If you want a franchise that will make you laugh your guts out, choke on your food in horror, and then vomit that food back up after seeing some grotesque gore, you've got a winner in The Evil Dead.
Sam Raimi's Evil Dead series is a cult classic that forever changed the horror industry. If you like cabin in the woods movies, you can thank Evil Dead for perfecting the trope. If you like gore on gore on gore, you can thank Evil Dead for its over-indulgence in violence. And, if you like low-budget horror flicks becoming major successes, you can thank Evil Dead for showing it can be done.
To date, there have been five movies in the franchise. The first three were a makeshift trilogy, with the second film being a resequel of the first. Fans then got a full reboot years later. Then, there was a kind of remake, sort of sequel, maybe spin-off, released this year.
It's a good time to be an Evil Dead fan, so let's assess each movie based on its influence, quality, enjoyment factor, and more.
Note: This list will only focus on the films, so Ash vs Evil Dead will not appear.
5. Evil Dead (2013)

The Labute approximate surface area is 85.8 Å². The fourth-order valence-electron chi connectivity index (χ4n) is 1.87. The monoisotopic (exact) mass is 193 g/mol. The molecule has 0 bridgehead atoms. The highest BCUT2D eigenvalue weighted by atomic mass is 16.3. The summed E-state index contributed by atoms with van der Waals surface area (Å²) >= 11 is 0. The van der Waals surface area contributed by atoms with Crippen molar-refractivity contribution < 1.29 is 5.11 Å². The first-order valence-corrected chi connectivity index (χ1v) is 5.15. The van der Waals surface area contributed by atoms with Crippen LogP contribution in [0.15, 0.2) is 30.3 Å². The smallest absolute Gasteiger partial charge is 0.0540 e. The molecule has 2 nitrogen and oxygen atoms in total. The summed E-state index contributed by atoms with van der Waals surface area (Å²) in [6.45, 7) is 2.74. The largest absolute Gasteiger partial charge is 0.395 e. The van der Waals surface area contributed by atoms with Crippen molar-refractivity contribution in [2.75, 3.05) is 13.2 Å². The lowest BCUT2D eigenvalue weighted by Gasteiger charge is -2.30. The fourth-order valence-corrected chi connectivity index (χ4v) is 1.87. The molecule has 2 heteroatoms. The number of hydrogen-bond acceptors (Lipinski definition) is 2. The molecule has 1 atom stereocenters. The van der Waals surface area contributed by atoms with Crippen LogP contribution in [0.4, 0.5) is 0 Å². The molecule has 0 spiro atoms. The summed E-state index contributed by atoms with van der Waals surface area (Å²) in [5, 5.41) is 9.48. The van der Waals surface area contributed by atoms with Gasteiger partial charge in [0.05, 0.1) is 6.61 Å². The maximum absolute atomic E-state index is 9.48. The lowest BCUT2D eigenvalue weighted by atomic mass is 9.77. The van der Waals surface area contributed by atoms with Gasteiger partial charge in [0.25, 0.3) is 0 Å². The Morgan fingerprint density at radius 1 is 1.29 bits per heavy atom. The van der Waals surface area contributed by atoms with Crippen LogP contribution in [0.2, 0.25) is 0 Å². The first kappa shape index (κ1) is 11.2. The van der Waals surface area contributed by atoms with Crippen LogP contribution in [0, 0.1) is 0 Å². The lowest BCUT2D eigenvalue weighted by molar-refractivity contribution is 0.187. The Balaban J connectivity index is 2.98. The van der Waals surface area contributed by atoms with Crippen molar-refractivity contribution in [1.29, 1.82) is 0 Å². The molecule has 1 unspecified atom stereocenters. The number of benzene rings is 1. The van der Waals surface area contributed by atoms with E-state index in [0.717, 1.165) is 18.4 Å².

Words like remake, reboot, and reimagining can scare film fans more than running into Michael Myers down a dark alleyway. Seeing one of your favourite franchises turned into a dull, money-driven, hollow shell of a movie is a painful experience. So, how did Evil Dead fair in the process? Well, despite being at the bottom of the list, it did an excellent job.
Fede Alvarez's 2013 Evil Dead takes the same narrative as the first movie, following a collection of friends as they spend the weekend at a remote cabin, only to summon parasitic demons. It re-explored the franchise in a nostalgic yet fresh way, and only fell to this position because of one or two setbacks.
The movie certainly gets the atmosphere and violence right; the ungodly gory sequences in the flick feel like true Evil Dead horror. However, there are a few downsides, with one being the pacing. It takes a little too much time to get going, causing the first act to drag. The premise also feels too familiar, with the setting and concept feeling like a full rehash of the original with few new ideas bar incorporating addiction into the tale.
Overall, it's a stellar reimagining, but still just a reimagining.